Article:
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Thread: Polycrylic durability?

  1. #1
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    Polycrylic durability?

    I like the Minwax Polycrylic. It's clear and doesn't yellow. It dries to the touch in 15 minutes and can be recoated in 2 hours. It's low-odor and water cleanup.

    Three or four coats give a good build. My wife says women like stuff to be shiny, and the gloss polycrylic is nice and shiny.

    The biggest downside I've seen is the difficulty with brushmarks, and I've been thinking about trying out the foam brushes. Have you had experience with that?

    I've gotten the impression that it might not be as durable as the solvent-based polyurethane. (Of course the latter will turn yellow with time.)

    Has anyone seen durability issues with the polycrylic?

    While we're on the subject, I'm thinking I should sand the raised grain after the first coat of polycrylic. Maybe with 320 or 400 grit? That seems less of a problem when I first apply a washcoat of 1# blonde shellac.

    Tried to wipe on polycrylic, with and without diluting it with water. That didn't work out too well for me.

    Don't see much point in sanding between coats, do you?

    What would you think about building 2-4 brushed coats of polycrylic, letting it cure for a day or two, sanding lightly with 320 or 400 grit, then applying a final coat:
    1) very thin coat with brush;
    2) very thin coat with foam brush; or
    3) spray/aerosol final coat.

    Appreciate your thoughts and hearing of your experiences.

    Fred
    If I'm gonna mess up this bowl, please, let it happen BEFORE I sand it!

  2. #2
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    Minwax Polycrylic

    i have only used it three times, twice on bleached box elder and once on magnolia

    Minwax Polycrylic is water based and will not yellow the wood

    i talked to representative and he said it should hold about 20 years without yellowing

    i put on three coats, fisrt coat wait 2 hours sand very lightly with 220 grit, apply next coat, wait 2 hours, sand with 220, apply next coat the sanding in between is so the poly can bond between coats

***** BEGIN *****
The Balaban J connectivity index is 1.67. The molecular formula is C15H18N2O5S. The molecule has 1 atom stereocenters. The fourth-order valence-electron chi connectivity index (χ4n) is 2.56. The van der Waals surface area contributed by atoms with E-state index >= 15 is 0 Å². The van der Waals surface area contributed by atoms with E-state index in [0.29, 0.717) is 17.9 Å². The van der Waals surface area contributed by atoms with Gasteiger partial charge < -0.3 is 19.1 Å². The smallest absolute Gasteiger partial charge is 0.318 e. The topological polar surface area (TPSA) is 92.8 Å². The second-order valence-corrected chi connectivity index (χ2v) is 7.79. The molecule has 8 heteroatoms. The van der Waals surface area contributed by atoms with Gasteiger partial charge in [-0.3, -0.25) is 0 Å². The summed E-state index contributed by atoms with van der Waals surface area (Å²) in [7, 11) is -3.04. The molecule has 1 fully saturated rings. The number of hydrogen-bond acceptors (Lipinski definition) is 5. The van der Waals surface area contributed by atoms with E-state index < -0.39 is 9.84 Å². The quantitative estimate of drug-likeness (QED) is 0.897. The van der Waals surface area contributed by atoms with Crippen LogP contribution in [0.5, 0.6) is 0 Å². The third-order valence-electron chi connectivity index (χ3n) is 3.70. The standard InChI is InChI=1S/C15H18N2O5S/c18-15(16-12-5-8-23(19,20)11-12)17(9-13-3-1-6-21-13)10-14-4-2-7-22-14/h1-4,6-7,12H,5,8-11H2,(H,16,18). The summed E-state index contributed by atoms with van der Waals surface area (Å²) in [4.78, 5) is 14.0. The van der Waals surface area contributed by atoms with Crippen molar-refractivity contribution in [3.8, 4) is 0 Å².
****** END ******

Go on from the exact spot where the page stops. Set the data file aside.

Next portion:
when i apply a coat it is very lightly(try very lightly, i have to go back and take out drip marks if i get too much on it), i use a timer and at 10 minute intervals i come back and brush out any drip marks, the most i have had to come back is 3 times

    after 1 month, (i think 2 weeks would do it) sand lightly with 1200 grit and wipe down great stuff

    there are 3 types, semi, gloss, and satin you can put whichever one you like on last and that will be the way it comes out i used the semi with 3 coats and then i wanted a higher gloss and put one coat of gloss on over top and it came out great

    mike if you read this i know i gave you are hard time about shiny finishes but certain woods call for a shinny finish
    Last edited by charlie knighton; 06-26-2008 at 4:57 AM.

  3. #3
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    Sanding between coats is sometimes a concern when better adhesion is required but this is not the case. You sand after the first coat because water is absorbed by the woods fibers and makes them stand up. This is almost gone after the second coat but now the function of light sanding (with fine paper) is mainly to remove small bumps resulting from dust, punctured bubbles, etc.
    Perfect glossy coatings usually demand drying in a dust free environment (mop floor with wet cloth, close doors and windows until fully dry,... the works)

  4. #4
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    I used the spray on version of this on a Morris chair I built. It is holding up very well. Use to us it all the time on RC sailplanes. Strengthen the wood and was lighter than the oil based stuff.

  5. #5